You can freeze them iced, but they will take up a lot more space. Does the fire department have room in their freezer? Friends or family?

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kakeladi Posted 7 Mar 2012 , 12:32am
post #4 of 9

As for flavors, do as many as you wanticon_smile.gif Do you have a couple that are customer's favorite? (Ordered most often).
Packaging is going to be your biggest problem I think. Are you going to offer like 3 or 4 per pkg? Or offer them individually? That effects pkg'ing. Will you be there to hand them out or is it all done by the ff?

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leah_s Posted 7 Mar 2012 , 12:35am
post #5 of 9

Do this out of the goodness of your heart. It is NOT good advertising. It will, however, bring you lots more requests to donate to "get you some good exposure." Which will result in $0 in your pocket.

Been there. Done that. Won't repeat the mistake.

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Pebbles1727 Posted 7 Mar 2012 , 4:16am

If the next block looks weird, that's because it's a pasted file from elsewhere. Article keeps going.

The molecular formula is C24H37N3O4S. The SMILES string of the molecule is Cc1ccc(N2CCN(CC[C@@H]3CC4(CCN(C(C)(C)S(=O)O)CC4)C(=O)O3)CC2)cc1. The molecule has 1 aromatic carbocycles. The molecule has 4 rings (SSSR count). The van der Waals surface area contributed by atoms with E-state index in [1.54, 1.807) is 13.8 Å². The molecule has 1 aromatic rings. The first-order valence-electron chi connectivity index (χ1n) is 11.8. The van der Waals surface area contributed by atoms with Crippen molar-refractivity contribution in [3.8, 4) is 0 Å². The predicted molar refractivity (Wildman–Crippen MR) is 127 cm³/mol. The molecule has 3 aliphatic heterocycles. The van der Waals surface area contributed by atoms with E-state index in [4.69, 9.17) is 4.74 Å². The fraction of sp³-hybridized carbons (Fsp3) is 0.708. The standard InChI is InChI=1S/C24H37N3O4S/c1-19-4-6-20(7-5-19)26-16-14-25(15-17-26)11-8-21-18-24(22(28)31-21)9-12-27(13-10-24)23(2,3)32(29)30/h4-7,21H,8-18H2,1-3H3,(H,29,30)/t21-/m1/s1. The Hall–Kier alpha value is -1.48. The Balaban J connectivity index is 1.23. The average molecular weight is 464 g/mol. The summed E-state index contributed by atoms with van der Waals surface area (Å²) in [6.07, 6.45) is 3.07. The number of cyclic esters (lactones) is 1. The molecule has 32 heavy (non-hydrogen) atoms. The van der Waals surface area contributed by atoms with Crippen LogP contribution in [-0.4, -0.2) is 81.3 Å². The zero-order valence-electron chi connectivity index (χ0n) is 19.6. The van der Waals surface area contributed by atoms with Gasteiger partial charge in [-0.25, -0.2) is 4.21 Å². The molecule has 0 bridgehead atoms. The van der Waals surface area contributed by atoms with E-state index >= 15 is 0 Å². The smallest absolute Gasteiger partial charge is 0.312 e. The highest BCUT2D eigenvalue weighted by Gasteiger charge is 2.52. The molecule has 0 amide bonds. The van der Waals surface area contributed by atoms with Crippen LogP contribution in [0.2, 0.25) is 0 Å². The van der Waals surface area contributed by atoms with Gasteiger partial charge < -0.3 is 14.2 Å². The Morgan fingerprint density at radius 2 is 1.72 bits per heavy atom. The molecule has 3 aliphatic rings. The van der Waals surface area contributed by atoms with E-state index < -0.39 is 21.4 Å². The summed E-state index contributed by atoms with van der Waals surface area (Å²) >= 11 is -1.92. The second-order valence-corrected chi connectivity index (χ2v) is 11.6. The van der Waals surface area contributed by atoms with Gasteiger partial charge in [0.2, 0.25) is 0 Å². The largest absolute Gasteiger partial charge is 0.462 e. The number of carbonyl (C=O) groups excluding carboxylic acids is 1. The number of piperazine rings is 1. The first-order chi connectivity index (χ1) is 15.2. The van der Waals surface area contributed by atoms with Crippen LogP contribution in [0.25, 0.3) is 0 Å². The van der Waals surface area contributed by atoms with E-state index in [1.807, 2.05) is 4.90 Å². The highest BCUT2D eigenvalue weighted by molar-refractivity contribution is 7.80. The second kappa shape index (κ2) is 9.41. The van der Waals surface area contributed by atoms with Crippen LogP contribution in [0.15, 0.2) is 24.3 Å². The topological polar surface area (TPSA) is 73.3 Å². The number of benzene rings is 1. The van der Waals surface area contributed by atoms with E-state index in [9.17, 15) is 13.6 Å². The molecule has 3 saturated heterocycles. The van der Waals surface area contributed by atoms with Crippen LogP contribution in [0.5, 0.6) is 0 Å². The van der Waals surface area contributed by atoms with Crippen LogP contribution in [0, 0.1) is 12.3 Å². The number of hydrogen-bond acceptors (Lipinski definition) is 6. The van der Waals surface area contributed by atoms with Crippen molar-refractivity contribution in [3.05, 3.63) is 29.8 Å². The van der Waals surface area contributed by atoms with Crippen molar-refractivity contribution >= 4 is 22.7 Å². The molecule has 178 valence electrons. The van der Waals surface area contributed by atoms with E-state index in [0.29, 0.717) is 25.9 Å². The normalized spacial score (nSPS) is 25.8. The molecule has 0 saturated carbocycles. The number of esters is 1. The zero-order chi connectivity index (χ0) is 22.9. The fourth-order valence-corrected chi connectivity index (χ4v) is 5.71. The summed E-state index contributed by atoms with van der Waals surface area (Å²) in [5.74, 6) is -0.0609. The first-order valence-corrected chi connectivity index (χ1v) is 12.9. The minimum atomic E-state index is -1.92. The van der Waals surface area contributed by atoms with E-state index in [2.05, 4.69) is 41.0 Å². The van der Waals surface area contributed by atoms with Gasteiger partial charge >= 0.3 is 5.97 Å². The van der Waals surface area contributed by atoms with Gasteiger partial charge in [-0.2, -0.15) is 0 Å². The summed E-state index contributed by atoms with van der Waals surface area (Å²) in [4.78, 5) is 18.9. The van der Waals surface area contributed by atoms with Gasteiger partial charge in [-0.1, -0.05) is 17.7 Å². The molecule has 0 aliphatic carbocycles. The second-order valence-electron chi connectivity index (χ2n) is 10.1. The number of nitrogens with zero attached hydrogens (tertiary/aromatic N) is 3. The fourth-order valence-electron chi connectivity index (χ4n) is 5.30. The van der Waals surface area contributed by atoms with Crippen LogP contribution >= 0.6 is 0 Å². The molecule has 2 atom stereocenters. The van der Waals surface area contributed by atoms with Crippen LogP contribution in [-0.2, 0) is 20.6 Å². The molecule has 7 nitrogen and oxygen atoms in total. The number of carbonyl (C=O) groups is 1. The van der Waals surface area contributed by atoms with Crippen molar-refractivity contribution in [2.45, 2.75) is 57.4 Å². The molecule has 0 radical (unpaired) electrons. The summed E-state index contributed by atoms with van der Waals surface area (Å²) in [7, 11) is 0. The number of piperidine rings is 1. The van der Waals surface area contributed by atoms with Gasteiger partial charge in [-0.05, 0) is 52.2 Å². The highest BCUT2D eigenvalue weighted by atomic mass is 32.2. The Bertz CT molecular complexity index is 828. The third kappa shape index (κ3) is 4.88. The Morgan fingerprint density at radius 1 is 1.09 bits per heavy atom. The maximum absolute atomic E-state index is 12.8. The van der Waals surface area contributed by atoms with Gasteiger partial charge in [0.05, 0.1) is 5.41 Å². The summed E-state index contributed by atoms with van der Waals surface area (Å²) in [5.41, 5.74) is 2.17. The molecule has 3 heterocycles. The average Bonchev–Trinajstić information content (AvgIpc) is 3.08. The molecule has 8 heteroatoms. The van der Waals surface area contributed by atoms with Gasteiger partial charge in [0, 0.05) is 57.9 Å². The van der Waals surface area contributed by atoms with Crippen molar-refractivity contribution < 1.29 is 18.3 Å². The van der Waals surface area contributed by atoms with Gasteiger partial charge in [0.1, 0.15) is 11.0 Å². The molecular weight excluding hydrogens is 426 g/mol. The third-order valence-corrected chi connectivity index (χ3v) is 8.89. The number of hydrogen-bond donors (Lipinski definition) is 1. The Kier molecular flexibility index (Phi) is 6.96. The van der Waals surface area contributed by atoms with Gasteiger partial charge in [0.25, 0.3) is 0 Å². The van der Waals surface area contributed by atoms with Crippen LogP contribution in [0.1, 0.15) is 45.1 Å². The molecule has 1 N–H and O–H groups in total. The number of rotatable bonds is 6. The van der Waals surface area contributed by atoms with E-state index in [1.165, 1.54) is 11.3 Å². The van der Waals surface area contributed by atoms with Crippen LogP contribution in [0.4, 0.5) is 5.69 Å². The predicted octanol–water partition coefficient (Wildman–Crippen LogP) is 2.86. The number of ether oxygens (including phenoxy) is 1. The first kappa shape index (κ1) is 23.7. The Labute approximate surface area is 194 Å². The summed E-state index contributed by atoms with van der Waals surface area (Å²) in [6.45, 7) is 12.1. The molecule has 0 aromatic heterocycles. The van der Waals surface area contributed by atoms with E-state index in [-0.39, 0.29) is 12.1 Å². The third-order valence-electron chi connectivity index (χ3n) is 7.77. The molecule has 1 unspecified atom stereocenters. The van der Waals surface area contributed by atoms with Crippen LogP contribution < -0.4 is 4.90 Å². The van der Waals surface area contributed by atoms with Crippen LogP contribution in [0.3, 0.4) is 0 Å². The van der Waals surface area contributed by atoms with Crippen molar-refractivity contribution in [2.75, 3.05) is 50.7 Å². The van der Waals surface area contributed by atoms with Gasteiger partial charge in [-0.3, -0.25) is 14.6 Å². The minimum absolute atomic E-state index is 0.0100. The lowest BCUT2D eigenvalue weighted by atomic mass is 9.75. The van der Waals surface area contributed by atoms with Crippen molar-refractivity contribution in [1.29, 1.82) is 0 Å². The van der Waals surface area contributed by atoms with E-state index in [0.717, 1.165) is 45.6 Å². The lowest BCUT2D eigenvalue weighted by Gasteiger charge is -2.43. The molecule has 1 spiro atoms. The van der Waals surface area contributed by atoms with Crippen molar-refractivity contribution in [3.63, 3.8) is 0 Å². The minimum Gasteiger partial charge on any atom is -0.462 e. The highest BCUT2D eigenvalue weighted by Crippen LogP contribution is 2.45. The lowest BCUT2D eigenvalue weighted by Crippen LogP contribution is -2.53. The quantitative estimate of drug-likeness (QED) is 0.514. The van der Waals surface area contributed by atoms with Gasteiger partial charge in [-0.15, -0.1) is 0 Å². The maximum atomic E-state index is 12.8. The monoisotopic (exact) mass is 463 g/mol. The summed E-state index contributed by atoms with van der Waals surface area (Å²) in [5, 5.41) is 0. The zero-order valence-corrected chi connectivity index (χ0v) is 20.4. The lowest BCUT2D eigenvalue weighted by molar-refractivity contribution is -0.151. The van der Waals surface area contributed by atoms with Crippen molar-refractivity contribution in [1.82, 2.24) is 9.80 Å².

post #6 of 9

Do this out of the goodness of your heart. It is NOT good advertising.

I have to agree, that's is not money wisely spent if the only reason you are doing it is for advertisement. I have couple of big charity events I do, by providing dessert buffet items. They are really big fundraisers with women decked out in firs and bling and designer clothes, they are dropping hundreds and thousands of dollars on tickets to attend these events. It is for a good cause and fun for me, so that is the reason I'm doing them. I never expected any business or referrals to come out of them, and good thing I didn't, LOL. Now, I get quite a few phone calls from people who attended with quote requests and such, but not a single person placed an order.
Actually, it is one of my policies to never donate or make any contributions for PR purposes. Leah is also correct, after I do an event like that, it just brings a whole lot more requests for donations.
Good Luck, P

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scp1127 Posted 7 Mar 2012 , 7:31am
post #7 of 9

Ditto on the goodness of your heart.

When I raised funds for Hospice, I told the businesses getting the listing or ad to make sure it was what they really wanted to do and expect no return. By being honest, those people gave year after year.